A BID to ease the parking shortage at a Hampshire hospice has been approved - defying planning policies that aim to protect the Green Belt.

A proposal submitted by Oakhaven Hospice in Lymington was given the go-ahead after civic chiefs heard that extra spaces would make the existing car park safer and more efficient.

Highlighting the hospice's importance to the local community, council officers said schemes considered harmful to the Green Belt could be supported "in very special circumstances".

Members of the district planning committee were told that new facilities at Oakhaven had resulted in more traffic using the parking area.

A report to councillors said the proposed alterations would provide an improved parking facility for ambulances and volunteer drivers collecting patients.

It added: "The application states that the existing parking provision is inadequate for the current occupancy of the site as well as failing to adequately cater for visitors during fundraising events.

"It is indicated that the additional parking will provide improved accessibility and capacity for staff, residents and visitors.

"There is felt to be clear justification for a modest increase in the site's parking capacity.

"It would not cause material harm to the rural character and appearance of the area and would have only limited impact on the Green Belt."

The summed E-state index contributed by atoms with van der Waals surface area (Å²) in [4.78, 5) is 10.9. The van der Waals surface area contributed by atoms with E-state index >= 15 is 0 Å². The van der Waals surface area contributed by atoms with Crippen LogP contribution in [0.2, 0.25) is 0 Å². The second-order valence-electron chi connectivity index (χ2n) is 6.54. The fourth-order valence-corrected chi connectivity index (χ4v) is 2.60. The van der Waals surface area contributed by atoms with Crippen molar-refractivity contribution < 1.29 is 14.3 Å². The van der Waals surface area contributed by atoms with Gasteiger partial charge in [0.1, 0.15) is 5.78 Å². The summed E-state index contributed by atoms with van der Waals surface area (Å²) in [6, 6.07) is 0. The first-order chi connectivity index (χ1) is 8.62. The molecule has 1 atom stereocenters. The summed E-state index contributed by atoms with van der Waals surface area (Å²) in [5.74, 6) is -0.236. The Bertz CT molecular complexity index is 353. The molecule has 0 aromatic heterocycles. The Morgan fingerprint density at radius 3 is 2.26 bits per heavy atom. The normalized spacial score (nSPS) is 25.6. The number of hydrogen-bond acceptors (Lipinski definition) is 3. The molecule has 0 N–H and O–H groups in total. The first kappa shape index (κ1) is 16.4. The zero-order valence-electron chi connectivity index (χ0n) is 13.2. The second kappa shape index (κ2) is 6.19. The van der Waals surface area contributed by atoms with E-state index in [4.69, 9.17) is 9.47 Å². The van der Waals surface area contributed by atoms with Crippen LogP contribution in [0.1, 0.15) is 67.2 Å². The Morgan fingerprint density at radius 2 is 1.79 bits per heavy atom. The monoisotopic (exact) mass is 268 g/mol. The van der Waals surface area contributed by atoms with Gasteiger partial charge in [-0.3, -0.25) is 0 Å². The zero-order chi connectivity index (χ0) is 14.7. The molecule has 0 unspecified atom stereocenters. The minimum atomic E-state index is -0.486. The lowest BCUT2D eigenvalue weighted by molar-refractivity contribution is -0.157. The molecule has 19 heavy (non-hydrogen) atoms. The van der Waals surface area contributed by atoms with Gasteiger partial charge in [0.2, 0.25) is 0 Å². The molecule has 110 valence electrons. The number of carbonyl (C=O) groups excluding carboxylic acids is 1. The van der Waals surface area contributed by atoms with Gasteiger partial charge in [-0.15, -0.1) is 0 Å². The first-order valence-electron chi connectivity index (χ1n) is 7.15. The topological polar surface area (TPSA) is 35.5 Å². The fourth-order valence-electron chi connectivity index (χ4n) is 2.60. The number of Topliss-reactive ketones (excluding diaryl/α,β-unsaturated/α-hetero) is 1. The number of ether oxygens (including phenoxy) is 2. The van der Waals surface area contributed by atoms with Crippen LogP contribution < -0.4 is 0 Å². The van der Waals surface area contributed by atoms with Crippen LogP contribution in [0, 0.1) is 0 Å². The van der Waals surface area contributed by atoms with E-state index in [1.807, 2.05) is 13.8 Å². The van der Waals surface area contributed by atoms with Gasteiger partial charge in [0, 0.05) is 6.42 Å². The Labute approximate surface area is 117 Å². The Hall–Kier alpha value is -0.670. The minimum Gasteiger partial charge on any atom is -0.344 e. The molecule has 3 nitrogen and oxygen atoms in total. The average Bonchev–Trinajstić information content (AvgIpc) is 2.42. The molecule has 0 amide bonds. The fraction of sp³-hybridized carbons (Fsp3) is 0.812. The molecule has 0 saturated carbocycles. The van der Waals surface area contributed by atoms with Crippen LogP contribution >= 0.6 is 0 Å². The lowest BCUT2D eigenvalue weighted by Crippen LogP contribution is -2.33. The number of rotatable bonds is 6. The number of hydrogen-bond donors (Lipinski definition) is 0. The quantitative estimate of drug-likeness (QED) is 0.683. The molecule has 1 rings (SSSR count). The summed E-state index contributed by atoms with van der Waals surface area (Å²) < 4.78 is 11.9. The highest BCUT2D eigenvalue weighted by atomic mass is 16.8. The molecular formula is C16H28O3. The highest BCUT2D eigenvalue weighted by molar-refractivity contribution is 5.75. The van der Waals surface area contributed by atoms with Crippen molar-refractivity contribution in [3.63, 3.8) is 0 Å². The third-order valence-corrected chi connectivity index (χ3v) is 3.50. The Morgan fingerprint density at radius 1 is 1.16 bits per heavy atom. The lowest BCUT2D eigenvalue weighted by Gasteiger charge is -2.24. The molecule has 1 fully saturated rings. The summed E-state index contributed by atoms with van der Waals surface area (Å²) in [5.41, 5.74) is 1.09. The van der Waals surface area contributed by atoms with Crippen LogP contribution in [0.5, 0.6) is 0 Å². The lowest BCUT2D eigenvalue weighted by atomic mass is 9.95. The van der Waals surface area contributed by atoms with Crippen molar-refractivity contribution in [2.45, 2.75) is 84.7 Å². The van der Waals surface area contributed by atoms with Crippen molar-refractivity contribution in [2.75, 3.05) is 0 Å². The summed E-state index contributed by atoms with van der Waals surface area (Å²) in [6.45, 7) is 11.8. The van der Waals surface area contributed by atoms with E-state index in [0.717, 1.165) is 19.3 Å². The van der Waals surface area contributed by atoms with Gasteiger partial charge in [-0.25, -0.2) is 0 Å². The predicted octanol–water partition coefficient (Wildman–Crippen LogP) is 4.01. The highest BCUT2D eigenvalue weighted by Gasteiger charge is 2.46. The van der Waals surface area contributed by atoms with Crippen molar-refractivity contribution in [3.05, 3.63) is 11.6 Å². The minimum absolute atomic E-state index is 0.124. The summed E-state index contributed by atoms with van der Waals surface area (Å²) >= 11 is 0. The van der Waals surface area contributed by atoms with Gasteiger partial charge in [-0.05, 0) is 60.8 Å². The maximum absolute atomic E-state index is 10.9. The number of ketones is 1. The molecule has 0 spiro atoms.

The report said the new-look car park would meet Oakhaven's needs, enabling it to operate in a safer and more efficient manner.

It added: "Taking all these factors into account there are considered to be very special circumstances to permit what must be deemed inappropriate development in the Green Belt."

The committee approved the application, which will provide at least four extra spaces.

Speaking after the meeting Oakhaven's chief executive, Andrew Ryde, said: "We are delighted with the council's decision. Parking here has been a challenge for a long time."

Opened in 1992 the hospice has undergone a multi-million-pound expansion scheme in the past few years.

One of the new facilities - a £650,000 centre that enables Oakhaven to support seriously ill patients at an earlier stage - was opened by actress Susan Hampshire in 2014.

The four-acre hospice takes patients from the age of 16 and has about 180 on its books at any one time.